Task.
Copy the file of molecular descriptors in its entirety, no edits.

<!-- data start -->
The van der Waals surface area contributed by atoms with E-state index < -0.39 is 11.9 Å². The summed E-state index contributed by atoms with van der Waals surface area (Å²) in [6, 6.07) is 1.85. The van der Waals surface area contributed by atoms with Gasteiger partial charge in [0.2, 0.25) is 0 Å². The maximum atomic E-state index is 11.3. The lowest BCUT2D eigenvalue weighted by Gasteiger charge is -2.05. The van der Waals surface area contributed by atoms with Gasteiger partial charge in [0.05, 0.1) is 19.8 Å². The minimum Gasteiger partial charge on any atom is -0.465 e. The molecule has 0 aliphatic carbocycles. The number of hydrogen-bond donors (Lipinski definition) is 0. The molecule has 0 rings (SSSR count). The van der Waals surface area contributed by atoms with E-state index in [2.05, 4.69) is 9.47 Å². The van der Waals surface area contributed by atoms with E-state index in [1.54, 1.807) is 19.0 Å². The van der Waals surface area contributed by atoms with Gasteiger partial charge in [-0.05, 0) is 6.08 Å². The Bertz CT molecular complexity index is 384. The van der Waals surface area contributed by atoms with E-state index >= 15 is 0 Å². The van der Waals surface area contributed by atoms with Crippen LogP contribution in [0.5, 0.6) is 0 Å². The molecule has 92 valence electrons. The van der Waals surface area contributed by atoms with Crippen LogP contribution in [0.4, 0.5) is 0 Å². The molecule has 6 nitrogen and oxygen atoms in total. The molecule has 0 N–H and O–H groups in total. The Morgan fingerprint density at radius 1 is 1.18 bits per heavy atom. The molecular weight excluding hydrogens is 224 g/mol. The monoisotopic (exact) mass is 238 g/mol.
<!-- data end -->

The van der Waals surface area contributed by atoms with E-state index < -0.39 is 11.9 Å². The summed E-state index contributed by atoms with van der Waals surface area (Å²) in [6, 6.07) is 1.85. The van der Waals surface area contributed by atoms with Gasteiger partial charge in [0.2, 0.25) is 0 Å². The maximum atomic E-state index is 11.3. The lowest BCUT2D eigenvalue weighted by Gasteiger charge is -2.05. The van der Waals surface area contributed by atoms with Gasteiger partial charge in [0.05, 0.1) is 19.8 Å². The minimum Gasteiger partial charge on any atom is -0.465 e. The molecule has 0 aliphatic carbocycles. The number of hydrogen-bond donors (Lipinski definition) is 0. The molecule has 0 rings (SSSR count). The van der Waals surface area contributed by atoms with E-state index in [2.05, 4.69) is 9.47 Å². The van der Waals surface area contributed by atoms with E-state index in [1.54, 1.807) is 19.0 Å². The van der Waals surface area contributed by atoms with Gasteiger partial charge in [-0.05, 0) is 6.08 Å². The Bertz CT molecular complexity index is 384. The van der Waals surface area contributed by atoms with E-state index >= 15 is 0 Å². The van der Waals surface area contributed by atoms with Crippen LogP contribution in [0.5, 0.6) is 0 Å². The molecule has 92 valence electrons. The van der Waals surface area contributed by atoms with Crippen LogP contribution in [0.4, 0.5) is 0 Å². The molecule has 6 nitrogen and oxygen atoms in total. The molecule has 0 N–H and O–H groups in total. The Morgan fingerprint density at radius 1 is 1.18 bits per heavy atom. The molecular weight excluding hydrogens is 224 g/mol. The monoisotopic (exact) mass is 238 g/mol.